DEFENSE BUDGET CHANGES 'A GRUELING DECISION': DEFENSE MINISTER LEE
ROC Central News Agency
Taipei, Aug. 30 (CNA) Minister of National Lee Jye said Tuesday it has been a "grueling" experience for him to decide to use the regular budget to purchase badly needed Patriot III anti-missile batteries from the United States.
He warned that the decision, which has yet to win Legislative Yuan approval, will exclude a total of 53 new investment projects that his ministry had planned for fiscal 2006, thus delaying the implementation of a pivotal ministry program to raise the armed forces' combat capability.
The opposition parties' obstinate resistance was behind Lee's painful decision to remove the purchase of the anti-missile weaponry from a special budget bill that still includes funds for the other two big-ticket items -- submarines and anti-submarine aircraft.
The initial special budget, totalling NT$610.8 billion, has been lowered to NT$480 billion to placate the "pan-blue alliance" of the Kuomintang, the People First Party (PFP) and the New Party. With the latest changes, NT$340 billion remains in the special budget to buy submarines and anti-submarine aircraft, according to the minister.
The budget for the anti-missile batteries, totalling around NT$140 billion, will be evened out over the next six to eight years in the ministry's annual budgets, official sources said. An assistant to defense critic Lin Yu-fang, a PFP lawmaker, would not comment on this on the grounds that his office has not seen the budget details for the ministry.
Lee told the media on the eve of Reporters' Day, which falls on Sept. 1, that if he had decided to move one more of the two remaining items to the regular budget, Taiwan's armed forces would not be able to carry out any new projects in the next eight years; if all three items were to be financed by the regular budget, the same thing would be true over the next 10 years, "causing irreversible damage to our national defence."
He said the biggest threat that Communist China poses to Taiwan is "missile attacks plus a submarine blockade, " which is also the most economic and effective way for China to conquer Taiwan. The three new weapons that his ministry has been asking the legislature to help acquire are exactly aimed at ensuring that Taiwan will not be paralyzed by China's missile attacks or sealed off by a submarine blockade, he said.
He cited U.S. and Japanese concerns about China's rising military power to try to convince his fellow countrymen that China's growing military threats, backed by its rising economic strength, are real and that his ministry's decision to purchase the three defensive weapons was made through "very strict" assessments and evaluations.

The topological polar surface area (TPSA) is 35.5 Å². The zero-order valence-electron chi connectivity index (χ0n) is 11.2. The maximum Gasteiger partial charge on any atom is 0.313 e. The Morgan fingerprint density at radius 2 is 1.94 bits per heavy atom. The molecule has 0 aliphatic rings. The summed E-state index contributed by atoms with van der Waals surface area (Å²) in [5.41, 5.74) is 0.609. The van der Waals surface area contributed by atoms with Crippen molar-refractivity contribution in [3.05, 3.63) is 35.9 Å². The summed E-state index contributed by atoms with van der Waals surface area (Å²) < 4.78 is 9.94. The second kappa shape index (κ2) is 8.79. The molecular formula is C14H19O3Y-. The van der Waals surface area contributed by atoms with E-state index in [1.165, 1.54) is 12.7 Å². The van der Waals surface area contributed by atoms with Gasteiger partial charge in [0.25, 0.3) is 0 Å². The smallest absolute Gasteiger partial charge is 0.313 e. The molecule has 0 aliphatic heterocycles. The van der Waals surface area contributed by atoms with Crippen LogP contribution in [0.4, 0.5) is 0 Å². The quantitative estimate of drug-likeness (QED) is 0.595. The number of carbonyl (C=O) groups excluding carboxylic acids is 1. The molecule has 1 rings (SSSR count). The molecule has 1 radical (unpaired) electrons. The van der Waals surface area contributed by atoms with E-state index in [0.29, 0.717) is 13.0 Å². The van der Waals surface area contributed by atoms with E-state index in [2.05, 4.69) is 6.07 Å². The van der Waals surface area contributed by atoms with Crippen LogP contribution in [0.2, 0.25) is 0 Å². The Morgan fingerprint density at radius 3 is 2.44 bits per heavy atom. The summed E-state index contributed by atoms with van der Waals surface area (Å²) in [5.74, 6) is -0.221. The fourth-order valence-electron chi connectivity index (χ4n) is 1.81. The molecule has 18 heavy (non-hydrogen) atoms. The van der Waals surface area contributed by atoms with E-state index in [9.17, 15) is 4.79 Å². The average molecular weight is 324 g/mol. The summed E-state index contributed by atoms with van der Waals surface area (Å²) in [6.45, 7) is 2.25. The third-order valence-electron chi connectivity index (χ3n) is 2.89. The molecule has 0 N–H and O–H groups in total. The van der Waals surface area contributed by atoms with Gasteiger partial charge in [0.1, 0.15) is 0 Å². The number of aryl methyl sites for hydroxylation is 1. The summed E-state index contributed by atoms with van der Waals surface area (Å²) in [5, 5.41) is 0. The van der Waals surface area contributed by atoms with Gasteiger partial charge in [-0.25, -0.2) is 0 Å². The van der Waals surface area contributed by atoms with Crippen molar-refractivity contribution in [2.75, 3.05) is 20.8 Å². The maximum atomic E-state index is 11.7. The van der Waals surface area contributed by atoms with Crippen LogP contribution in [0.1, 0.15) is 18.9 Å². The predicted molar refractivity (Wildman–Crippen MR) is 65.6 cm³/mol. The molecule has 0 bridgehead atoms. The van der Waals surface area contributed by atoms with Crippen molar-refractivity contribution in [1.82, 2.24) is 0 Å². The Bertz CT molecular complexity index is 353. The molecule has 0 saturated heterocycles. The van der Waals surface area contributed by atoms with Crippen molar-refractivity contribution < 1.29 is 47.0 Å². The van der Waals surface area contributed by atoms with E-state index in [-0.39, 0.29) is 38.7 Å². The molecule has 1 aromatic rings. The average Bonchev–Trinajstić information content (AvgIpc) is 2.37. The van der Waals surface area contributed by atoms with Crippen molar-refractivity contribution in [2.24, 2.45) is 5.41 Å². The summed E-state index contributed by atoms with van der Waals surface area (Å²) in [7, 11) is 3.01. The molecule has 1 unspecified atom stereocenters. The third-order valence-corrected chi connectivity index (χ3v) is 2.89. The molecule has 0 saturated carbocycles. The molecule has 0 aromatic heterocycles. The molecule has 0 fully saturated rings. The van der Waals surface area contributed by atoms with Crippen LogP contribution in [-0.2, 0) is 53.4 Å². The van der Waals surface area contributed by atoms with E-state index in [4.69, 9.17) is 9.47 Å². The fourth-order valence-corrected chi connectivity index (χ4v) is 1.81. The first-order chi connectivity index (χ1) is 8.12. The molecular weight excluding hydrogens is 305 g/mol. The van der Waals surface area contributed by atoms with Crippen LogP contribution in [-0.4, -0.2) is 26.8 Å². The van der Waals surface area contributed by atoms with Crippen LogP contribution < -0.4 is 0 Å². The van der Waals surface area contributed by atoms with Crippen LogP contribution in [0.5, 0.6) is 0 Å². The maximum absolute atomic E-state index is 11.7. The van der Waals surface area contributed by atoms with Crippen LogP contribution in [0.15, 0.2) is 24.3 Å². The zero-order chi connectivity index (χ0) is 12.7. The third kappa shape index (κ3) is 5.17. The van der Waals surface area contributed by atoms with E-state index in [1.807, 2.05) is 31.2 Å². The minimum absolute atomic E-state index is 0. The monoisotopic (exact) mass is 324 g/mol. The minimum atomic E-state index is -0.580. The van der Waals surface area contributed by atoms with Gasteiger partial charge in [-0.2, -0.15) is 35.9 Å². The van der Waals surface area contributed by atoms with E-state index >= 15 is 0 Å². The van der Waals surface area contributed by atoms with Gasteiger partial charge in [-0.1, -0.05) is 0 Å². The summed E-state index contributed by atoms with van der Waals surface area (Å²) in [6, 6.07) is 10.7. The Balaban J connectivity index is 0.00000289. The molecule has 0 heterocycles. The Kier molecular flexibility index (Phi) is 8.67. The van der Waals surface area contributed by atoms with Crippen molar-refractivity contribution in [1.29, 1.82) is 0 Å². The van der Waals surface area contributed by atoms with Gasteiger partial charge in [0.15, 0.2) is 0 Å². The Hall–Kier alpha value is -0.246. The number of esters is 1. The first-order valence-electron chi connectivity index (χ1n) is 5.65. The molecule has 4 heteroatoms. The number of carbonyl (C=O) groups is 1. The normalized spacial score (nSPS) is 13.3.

The defense ministry managed to cut NT$21.8 billion from the budget from land procurements, back-up parts and components, infrastructure building, telecommunications equipment, maintenance of transport vehicles and other transportation costs. More substantive cuts come from cancelling a project to cooperate with foreign countries in building new navy ships worth NT$71.93 million and another project to install a telecom system for the Patriot III package, valued at NT$50 million.
The ministry has also moved NT$19.82 billion in "domestic payments" from the special budget to the regular budget, bringing the total cuts to the special budget to US$135.6 billion, so that it now stands at NT$475.2 billion.
Even with that figure, the Legislative Yuan would not bother to put the special budget bill through the Procedure Committee, Lee said. For the sake of "political harmony and the overall interests of the country, " Lee said his ministry has taken the initiative to move the budget for purchasing Patriot III batteries to the regular budget in a gesture of sincerity and goodwill.
The move has apparently improved the atmosphere in ruling-opposition relations, as can be seen from the opposition's willingness to talk with the Ministry of National Defense, Lee said.
The PFP is still not happy that the government will use a special budget to buy submarines and anti-sub aircraft. However, Lee noted that there has been progress from the previous impasse at the legislature. He said his personal future is not important as long as the opposition is willing to discuss the budget at the legislature.
He pledged that once the budget has passed the legislature, "there will absolutely be no scandals" involving the arms procurement and the ministry will "very carefully" use the arms in defense of the nation.
If Taiwan gives up its efforts to boost its defense capability, it will "end up in a dead end" as China has never renounced the option of a military takeover of Taiwan, Lee said. "Boosting our defense capability is aimed at keeping the cross-Taiwan Strait military imbalance from worsening and protecting our hard-won democratic achievements and economic prosperity, " he said.
(By S.C. Chang)
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